The New York Times just won a Pulitzer Prize for “public service.” I’ve never met this “public” to whom the New York Times has provided some great service.
Perhaps that is unfair. After all, the last article I read in the Gray Lady was actually enlightening.
I had just finished my cultural enrichment with “The Myth of the Criminal Immigrant,” a masterpiece by Anna Flagg, and was set to edify the unenlightened wretches I call friends with the knowledge that “immigration does not increase crime,” when I was informed that a colleague’s home had been raided by the FBI!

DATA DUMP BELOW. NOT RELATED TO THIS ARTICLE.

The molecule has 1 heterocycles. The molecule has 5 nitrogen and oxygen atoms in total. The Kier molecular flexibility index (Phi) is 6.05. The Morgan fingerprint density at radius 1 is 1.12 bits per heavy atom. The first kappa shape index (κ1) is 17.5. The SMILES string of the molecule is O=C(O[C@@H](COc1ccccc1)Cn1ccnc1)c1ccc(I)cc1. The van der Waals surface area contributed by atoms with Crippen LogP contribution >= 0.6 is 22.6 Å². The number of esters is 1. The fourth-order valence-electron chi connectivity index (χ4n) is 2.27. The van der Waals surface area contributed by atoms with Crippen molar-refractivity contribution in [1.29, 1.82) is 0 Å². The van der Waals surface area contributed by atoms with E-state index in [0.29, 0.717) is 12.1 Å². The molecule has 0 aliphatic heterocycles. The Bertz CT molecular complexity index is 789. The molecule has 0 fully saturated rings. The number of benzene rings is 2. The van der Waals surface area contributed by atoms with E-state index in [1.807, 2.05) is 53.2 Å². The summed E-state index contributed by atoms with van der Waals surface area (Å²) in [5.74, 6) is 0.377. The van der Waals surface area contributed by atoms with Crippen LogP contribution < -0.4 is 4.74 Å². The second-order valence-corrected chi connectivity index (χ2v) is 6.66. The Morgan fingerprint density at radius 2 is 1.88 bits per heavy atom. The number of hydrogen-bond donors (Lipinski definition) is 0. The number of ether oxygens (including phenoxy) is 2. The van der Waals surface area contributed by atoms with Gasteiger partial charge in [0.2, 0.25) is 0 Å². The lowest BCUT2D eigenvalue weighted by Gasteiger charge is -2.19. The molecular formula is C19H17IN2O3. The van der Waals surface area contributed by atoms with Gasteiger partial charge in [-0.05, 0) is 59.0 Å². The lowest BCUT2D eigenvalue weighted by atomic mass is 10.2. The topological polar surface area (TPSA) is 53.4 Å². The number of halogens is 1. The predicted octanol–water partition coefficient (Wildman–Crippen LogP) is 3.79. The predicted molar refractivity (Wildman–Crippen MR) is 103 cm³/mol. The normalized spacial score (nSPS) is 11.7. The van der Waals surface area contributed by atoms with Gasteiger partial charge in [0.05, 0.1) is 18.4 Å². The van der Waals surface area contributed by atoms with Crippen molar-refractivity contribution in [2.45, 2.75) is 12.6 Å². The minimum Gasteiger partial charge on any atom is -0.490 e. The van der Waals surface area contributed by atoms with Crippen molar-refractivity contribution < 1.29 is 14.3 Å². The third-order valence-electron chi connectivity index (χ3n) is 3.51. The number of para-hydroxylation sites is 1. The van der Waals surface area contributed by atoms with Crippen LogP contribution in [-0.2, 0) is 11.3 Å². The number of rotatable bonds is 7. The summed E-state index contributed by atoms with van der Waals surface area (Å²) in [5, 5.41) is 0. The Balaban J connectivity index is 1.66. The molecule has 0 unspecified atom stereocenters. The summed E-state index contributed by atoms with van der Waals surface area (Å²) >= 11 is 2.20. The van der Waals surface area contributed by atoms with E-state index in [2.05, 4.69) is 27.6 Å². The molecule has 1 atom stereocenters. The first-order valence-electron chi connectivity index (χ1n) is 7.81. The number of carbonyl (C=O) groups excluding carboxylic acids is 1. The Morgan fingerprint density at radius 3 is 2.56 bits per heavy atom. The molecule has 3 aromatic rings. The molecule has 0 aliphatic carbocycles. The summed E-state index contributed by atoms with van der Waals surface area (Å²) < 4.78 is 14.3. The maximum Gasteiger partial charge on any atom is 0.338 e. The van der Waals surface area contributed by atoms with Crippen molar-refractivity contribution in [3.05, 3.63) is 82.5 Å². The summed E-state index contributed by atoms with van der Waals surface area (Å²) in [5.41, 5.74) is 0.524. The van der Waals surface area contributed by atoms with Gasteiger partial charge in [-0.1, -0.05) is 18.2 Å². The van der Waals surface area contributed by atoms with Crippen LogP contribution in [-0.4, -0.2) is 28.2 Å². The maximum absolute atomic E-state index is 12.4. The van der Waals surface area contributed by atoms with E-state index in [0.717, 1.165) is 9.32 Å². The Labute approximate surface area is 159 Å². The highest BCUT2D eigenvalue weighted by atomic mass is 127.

My colleague (who will remain unnamed) rolled awake to a team of plainclothes agents pointing guns at him. They politely asked for a word. The agents revealed that my colleague’s father-in-law had unknowingly hired a mechanic who makes most of his “hard-earned” cash as a narcotraficante—not exactly the contribution to GPD we were promised from mass immigration.
Why would I assume that a notorious narco is likely either to be an immigrant or second generation? Call it informed prejudice.
Read the full article in American Greatness.
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